The Garden State and the Sunshine State both have diverse populations. Florida has a population that is about 23% Hispanic, 16% African American, and 2.6% Asian. New Jersey has a 19% Hispanic population, 13.7% African American, and 9.2% Asian. But Florida trends older, with a median age that is about two years older than that of New Jersey. Not surprisingly, Florida, the state of retirees, also has the highest percentage of senior citizens of any state in the nation, at 17.3%, according to CNN Money.
Crime rates will depend on where you live within each of the states. Neighborhood Scout reports that, overall, Florida has a violent crime rate of 4.3 per 1,000 residents and a property crime rate of 26.87/1000. Unfortunately, these crime rates are higher than New Jersey’s average violent crime rate of 2.45/1000 and property crime rate of 15.45/1000.
If you were to ask most Florida transplants why they decided to move, the weather would probably top the list. Wherever you live in Florida, you’re going to get the privilege of more sunny days than you would in NJ, and you’ll generally be able to expect less rain as well. If you’re someone who loves the great outdoors, Florida is the spot to be. In Florida, you’re always a short drive from the sandy, white beaches. Just keep in mind that Florida sits square in the path of more severe storms, so you’ll want to make sure to invest in hurricane and flood insurance. It’s a small price to pay for the beautiful weather, but it’s a step you should take to prepare.
Despite being called the Sunshine State, Florida does experience a lot of rain from May through October. The climate here ranges from humid subtropical to tropical. According to holidayweather.com, highs average around 82 degrees in the summer, which is lower than New Jersey summer temperatures, but Florida can often feel hotter because of the humidity. You may miss the snow in Florida, but you probably won’t miss the cold. Winters are mild with lows averaging 61, while New Jersey often drops into the 40s in the winter with heavy snow and ice.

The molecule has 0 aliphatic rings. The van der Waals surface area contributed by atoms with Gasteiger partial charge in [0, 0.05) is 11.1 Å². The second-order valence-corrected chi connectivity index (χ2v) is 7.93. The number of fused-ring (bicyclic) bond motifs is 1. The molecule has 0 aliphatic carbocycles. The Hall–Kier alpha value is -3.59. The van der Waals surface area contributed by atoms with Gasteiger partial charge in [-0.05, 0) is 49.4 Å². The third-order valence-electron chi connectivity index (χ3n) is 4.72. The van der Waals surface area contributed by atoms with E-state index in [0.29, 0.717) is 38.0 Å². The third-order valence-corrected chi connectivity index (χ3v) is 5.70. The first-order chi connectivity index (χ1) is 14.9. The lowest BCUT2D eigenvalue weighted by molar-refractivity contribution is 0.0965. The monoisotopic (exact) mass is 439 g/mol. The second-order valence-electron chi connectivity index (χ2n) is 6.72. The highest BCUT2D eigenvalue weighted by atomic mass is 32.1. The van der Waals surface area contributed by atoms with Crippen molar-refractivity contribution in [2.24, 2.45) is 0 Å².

There’s a reason why the Sunshine State is such a popular destination for travelers. Rivaling California, Florida may be the state with the densest population of attractions. The big theme parks centralized in Orlando are obvious attractions, as are the beaches, but this is a state positively littered with things to do. Whether you’re looking to check out a gator farm, take in a round of golf, or book a week at a high-class resort, you’ll find plenty to do here. And the fact that Florida ports are the main point to disembark for most cruises means that you won’t have to travel halfway across the country if you’re looking to spend a vacation at sea.
Where Are the Best Places to Live in Florida?
Moving across the country is always a big decision to make, and that’s especially true if you’re making the trek from the Northeast to Florida. You can expect some changes regarding everything from the climate to the culture to just the primary process of getting from one place to another. But that’s not to say that Florida is a single unified mass of culture. Each city has a personality. Finding the right community makes a big difference in how well you settle into your new home. Here are nine of the best places to settle down in Florida.
While Tampa is often used as a blanket term to describe all cities in the Tampa Bay metro area, Tampa proper has plenty of charm and personality distinctly its own. As the largest city in the region, it’s home to several different neighborhoods. Historic Ybor City, a neighborhood known for cigar factories and a diverse immigrant population, has earned a reputation as one of the trendiest neighborhoods around, while Hyde Park is an upscale neighborhood for families filled with some of the city’s finest dining destinations. The Channel District bustles with new developments and serves as one of the city’s major commercial thoroughfares. Students will find a host of popular colleges that include the University of South Florida and the University of Tampa. While it may not be as flush with attractions as Orlando, this city does boast theme parks like Adventure Bay and Busch Gardens.
St. Petersburg has long lived in Tampa’s shadow, but that seems to be quickly changing. Once known almost exclusively for its population of retirees, it’s recently become a popular destination for up-and-coming millennials. In a lot of ways, it resembles the renaissance taking place in Austin. The art and music communities are thriving, and both the craft beer and restaurant scenes are trendy and on the cusp of transforming St. Pete into one of Florida’s hippest communities. Perhaps the biggest attraction in St. Pete is its many pristine beaches. While this rising tide of culture and growth of economic development may make the city itself more promising than ever, St. Pete’s beaches will continue to make it a tantalizing location for both vacationers and transplants.